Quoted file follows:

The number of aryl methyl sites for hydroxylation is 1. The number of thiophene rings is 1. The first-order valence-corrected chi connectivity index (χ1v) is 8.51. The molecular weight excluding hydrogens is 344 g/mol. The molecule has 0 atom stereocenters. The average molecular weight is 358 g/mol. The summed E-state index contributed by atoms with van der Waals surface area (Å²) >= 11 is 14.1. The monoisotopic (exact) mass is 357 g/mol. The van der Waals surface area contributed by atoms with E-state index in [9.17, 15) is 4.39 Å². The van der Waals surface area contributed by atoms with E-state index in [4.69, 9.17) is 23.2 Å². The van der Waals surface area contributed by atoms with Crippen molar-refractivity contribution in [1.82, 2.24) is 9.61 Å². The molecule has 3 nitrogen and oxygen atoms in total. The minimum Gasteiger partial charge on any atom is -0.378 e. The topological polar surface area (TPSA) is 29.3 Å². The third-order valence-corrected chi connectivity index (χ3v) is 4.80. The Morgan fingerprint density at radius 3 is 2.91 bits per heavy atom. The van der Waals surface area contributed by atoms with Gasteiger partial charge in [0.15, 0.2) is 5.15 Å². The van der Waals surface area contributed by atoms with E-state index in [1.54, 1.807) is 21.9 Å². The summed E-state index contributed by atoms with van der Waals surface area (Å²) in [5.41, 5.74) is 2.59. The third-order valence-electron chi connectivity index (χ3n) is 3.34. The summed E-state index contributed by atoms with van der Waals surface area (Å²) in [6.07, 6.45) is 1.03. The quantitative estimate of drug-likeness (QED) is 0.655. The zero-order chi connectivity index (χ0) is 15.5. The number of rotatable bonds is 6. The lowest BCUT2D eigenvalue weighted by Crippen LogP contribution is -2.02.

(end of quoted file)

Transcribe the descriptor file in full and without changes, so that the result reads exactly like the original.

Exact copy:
The number of aryl methyl sites for hydroxylation is 1. The number of thiophene rings is 1. The first-order valence-corrected chi connectivity index (χ1v) is 8.51. The molecular weight excluding hydrogens is 344 g/mol. The molecule has 0 atom stereocenters. The average molecular weight is 358 g/mol. The summed E-state index contributed by atoms with van der Waals surface area (Å²) >= 11 is 14.1. The monoisotopic (exact) mass is 357 g/mol. The van der Waals surface area contributed by atoms with E-state index in [9.17, 15) is 4.39 Å². The van der Waals surface area contributed by atoms with E-state index in [4.69, 9.17) is 23.2 Å². The van der Waals surface area contributed by atoms with Crippen molar-refractivity contribution in [1.82, 2.24) is 9.61 Å². The molecule has 3 nitrogen and oxygen atoms in total. The minimum Gasteiger partial charge on any atom is -0.378 e. The topological polar surface area (TPSA) is 29.3 Å². The third-order valence-corrected chi connectivity index (χ3v) is 4.80. The Morgan fingerprint density at radius 3 is 2.91 bits per heavy atom. The van der Waals surface area contributed by atoms with Gasteiger partial charge in [0.15, 0.2) is 5.15 Å². The van der Waals surface area contributed by atoms with E-state index in [1.54, 1.807) is 21.9 Å². The summed E-state index contributed by atoms with van der Waals surface area (Å²) in [5.41, 5.74) is 2.59. The third-order valence-electron chi connectivity index (χ3n) is 3.34. The summed E-state index contributed by atoms with van der Waals surface area (Å²) in [6.07, 6.45) is 1.03. The quantitative estimate of drug-likeness (QED) is 0.655. The zero-order chi connectivity index (χ0) is 15.5. The number of rotatable bonds is 6. The lowest BCUT2D eigenvalue weighted by Crippen LogP contribution is -2.02.